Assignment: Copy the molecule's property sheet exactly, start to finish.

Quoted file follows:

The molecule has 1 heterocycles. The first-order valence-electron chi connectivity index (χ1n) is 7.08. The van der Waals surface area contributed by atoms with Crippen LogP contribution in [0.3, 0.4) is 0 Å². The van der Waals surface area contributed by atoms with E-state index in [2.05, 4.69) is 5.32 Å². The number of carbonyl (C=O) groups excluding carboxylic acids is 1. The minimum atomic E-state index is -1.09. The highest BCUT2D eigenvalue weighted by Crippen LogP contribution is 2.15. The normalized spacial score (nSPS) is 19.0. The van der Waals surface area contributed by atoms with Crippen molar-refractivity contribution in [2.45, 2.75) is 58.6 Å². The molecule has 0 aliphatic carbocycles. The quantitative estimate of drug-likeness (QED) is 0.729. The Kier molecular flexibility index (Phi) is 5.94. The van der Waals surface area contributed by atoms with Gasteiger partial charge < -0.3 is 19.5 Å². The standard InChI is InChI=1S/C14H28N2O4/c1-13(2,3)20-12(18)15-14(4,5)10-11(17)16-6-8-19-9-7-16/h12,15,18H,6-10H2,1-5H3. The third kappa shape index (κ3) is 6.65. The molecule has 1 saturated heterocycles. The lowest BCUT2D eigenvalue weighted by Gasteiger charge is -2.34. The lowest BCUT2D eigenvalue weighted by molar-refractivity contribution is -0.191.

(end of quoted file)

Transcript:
The molecule has 1 heterocycles. The first-order valence-electron chi connectivity index (χ1n) is 7.08. The van der Waals surface area contributed by atoms with Crippen LogP contribution in [0.3, 0.4) is 0 Å². The van der Waals surface area contributed by atoms with E-state index in [2.05, 4.69) is 5.32 Å². The number of carbonyl (C=O) groups excluding carboxylic acids is 1. The minimum atomic E-state index is -1.09. The highest BCUT2D eigenvalue weighted by Crippen LogP contribution is 2.15. The normalized spacial score (nSPS) is 19.0. The van der Waals surface area contributed by atoms with Crippen molar-refractivity contribution in [2.45, 2.75) is 58.6 Å². The molecule has 0 aliphatic carbocycles. The quantitative estimate of drug-likeness (QED) is 0.729. The Kier molecular flexibility index (Phi) is 5.94. The van der Waals surface area contributed by atoms with Gasteiger partial charge < -0.3 is 19.5 Å². The standard InChI is InChI=1S/C14H28N2O4/c1-13(2,3)20-12(18)15-14(4,5)10-11(17)16-6-8-19-9-7-16/h12,15,18H,6-10H2,1-5H3. The third kappa shape index (κ3) is 6.65. The molecule has 1 saturated heterocycles. The lowest BCUT2D eigenvalue weighted by Gasteiger charge is -2.34. The lowest BCUT2D eigenvalue weighted by molar-refractivity contribution is -0.191.